Between the middle of December and the first birdsong of the New Year, the world turns into an alcoholic, tinsel-and-firework merry-go-round, wringing out the remainder of our leftover greed, wantonness and impropriety. I have only one Christmas party to go to but one acquaintance of mine has three work-related functions to attend; “One’s a divisional thing, the other’s a group company party” And what’s the third? “Oh. I’ve got an invite to the girlfriend’s work ball – can’t be bothered to go.”

It’s a shame that we get so used to such things, we never learn to appreciate them sufficiently in the moment. Life, after all, is about contribution and being part of something greater than mere survival. Being invited to balls and parties should excite us; fill us with that keen sense of anticipation.

It should also fill us with inspiration – and not lead us into the temptation of skimping on a black tie ensemble by wearing a dark grey lounge suit with a clip-on poly bow tie.

I received a frantic missive from a chum recently, asking me how to dress for a ‘terrifyingly trendy fashionista party’, set to take place in a glittering ballroom in one of Mayfair’s grand dame palace hotels. He had a grosgrain silk bow tie and Marcella cotton shirt but what could else he possibly wear to cut a dash and avoid looking like the rest of the rent-a-tux crowd?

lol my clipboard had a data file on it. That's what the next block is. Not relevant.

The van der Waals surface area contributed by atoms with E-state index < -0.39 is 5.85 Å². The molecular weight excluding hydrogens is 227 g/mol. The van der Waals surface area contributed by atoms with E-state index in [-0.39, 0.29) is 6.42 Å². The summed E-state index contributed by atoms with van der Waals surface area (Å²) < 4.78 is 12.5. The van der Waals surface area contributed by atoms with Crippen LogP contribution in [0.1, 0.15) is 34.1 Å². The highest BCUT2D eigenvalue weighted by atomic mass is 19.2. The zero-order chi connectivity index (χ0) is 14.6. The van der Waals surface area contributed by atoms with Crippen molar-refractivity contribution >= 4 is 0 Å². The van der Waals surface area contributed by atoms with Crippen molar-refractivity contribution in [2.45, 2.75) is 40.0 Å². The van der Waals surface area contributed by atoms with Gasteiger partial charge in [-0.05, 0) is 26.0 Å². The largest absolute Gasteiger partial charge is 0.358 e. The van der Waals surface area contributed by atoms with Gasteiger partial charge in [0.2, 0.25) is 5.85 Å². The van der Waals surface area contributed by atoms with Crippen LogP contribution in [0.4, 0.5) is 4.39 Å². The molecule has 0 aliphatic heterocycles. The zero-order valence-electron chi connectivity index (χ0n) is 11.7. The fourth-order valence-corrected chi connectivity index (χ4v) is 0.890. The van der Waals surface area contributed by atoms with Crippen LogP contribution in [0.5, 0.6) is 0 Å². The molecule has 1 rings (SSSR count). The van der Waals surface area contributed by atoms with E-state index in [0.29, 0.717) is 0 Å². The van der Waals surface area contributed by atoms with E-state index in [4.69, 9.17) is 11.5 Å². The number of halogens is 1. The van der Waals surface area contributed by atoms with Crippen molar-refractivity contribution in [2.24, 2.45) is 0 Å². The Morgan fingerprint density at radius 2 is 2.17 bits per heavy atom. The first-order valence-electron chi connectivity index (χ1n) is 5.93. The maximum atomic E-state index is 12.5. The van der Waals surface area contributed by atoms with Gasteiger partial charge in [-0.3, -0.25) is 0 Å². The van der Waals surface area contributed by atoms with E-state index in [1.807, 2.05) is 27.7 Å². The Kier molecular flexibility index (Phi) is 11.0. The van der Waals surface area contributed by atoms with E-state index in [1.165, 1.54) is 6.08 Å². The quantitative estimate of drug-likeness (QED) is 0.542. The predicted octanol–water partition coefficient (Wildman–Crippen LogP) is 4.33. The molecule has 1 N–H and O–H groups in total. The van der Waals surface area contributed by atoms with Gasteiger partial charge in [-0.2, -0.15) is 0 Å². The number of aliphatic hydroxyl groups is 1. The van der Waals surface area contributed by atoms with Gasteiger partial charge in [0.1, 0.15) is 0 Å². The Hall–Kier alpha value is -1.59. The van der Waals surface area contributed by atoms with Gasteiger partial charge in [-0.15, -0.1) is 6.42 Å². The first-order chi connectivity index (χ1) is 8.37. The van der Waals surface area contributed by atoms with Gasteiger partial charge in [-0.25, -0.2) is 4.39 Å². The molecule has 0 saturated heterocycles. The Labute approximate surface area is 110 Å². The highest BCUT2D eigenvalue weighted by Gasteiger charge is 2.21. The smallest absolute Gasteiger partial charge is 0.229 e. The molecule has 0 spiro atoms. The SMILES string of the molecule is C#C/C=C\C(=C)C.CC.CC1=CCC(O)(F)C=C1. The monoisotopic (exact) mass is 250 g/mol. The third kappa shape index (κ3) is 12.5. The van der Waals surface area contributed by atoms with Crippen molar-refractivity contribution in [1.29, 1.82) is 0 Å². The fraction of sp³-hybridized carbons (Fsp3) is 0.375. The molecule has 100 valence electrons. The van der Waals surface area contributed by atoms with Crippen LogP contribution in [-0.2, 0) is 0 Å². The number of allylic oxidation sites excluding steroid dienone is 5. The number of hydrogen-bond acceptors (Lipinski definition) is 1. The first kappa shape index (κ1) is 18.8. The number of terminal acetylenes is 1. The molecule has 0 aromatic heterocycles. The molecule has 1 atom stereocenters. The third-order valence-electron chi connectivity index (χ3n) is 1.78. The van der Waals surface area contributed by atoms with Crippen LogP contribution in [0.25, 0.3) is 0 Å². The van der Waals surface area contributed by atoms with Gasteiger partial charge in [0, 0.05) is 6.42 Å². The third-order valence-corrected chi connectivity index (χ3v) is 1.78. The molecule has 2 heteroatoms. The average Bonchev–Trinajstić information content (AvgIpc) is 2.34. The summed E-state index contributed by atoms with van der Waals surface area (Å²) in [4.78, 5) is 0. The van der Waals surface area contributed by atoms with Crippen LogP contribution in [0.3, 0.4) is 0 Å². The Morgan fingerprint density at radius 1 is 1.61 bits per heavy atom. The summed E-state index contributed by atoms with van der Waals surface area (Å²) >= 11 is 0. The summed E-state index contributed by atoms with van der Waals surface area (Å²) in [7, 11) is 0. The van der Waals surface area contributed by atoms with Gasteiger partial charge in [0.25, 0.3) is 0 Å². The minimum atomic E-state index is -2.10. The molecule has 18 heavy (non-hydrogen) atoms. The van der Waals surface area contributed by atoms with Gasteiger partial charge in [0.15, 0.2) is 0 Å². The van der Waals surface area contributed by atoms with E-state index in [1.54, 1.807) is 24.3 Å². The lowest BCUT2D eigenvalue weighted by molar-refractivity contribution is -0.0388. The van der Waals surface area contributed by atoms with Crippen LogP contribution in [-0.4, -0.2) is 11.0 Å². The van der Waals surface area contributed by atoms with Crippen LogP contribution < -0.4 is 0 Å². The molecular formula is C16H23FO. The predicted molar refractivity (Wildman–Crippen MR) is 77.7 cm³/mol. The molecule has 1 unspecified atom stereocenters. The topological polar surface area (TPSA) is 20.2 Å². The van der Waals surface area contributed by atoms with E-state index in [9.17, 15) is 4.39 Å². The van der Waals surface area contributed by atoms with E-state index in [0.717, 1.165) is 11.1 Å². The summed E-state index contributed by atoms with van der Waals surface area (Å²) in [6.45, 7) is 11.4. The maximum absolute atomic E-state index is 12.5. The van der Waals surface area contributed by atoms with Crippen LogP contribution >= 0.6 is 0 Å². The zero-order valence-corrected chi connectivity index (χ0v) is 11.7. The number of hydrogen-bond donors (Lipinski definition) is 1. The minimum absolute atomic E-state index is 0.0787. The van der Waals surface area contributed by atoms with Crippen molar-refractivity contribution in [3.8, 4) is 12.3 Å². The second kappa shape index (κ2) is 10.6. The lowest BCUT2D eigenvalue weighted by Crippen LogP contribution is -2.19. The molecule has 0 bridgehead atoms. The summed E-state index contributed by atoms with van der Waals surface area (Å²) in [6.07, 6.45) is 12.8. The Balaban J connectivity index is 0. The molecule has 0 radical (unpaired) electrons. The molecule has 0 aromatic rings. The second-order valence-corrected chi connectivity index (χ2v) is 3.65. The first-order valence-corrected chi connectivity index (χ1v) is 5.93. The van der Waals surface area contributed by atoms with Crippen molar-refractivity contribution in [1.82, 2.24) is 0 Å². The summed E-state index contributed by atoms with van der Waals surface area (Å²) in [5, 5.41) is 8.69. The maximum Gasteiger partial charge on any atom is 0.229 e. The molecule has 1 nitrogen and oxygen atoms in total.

The Jacket

I would recommend a velvet smoking jacket style.

Ultra-traditionalists would sniff that this is ‘normally only to be worn in your own residence’ and is not appropriate for an ‘out of home’ black tie function, particularly balls.

Well, balls to that.

It’s difficult to cut a head-turning dash as a chap without looking a little unconventional on such occasions. And given that female fashion has long dispensed with the length requirements dictated for ballgowns, to shun a fabric like velvet, that catches the season’s aesthetic so wonderfully, is frankly silly.

I would opt for a colour rather than black velvet, due to the fact that coloured velvet is infinitely better at reflecting light. Burgundy is elegant, if a little old school, bottle green is currently trending, although not for the light hearted, but the ultimate in sleek smoking chic this season is, perhaps unexpectedly, brown.

In certain light it has a warm, chocolate tone that contrasts deliciously with the cool, crisp white of a starched shirt-front. Black bow ties appear more authoritative next to it and it has an old-world, distinguished charm to it, like a fading label on a great Bordeaux. Or Robert Redford.

Suit Supply and Gieves & Hawkes both have excellent shawl-collared, one-button options available, with black silk-faced lapels and jetted pockets. Paul Stuart Phineas Cole has an all-brown option, with brown-grosgrain peak lapels.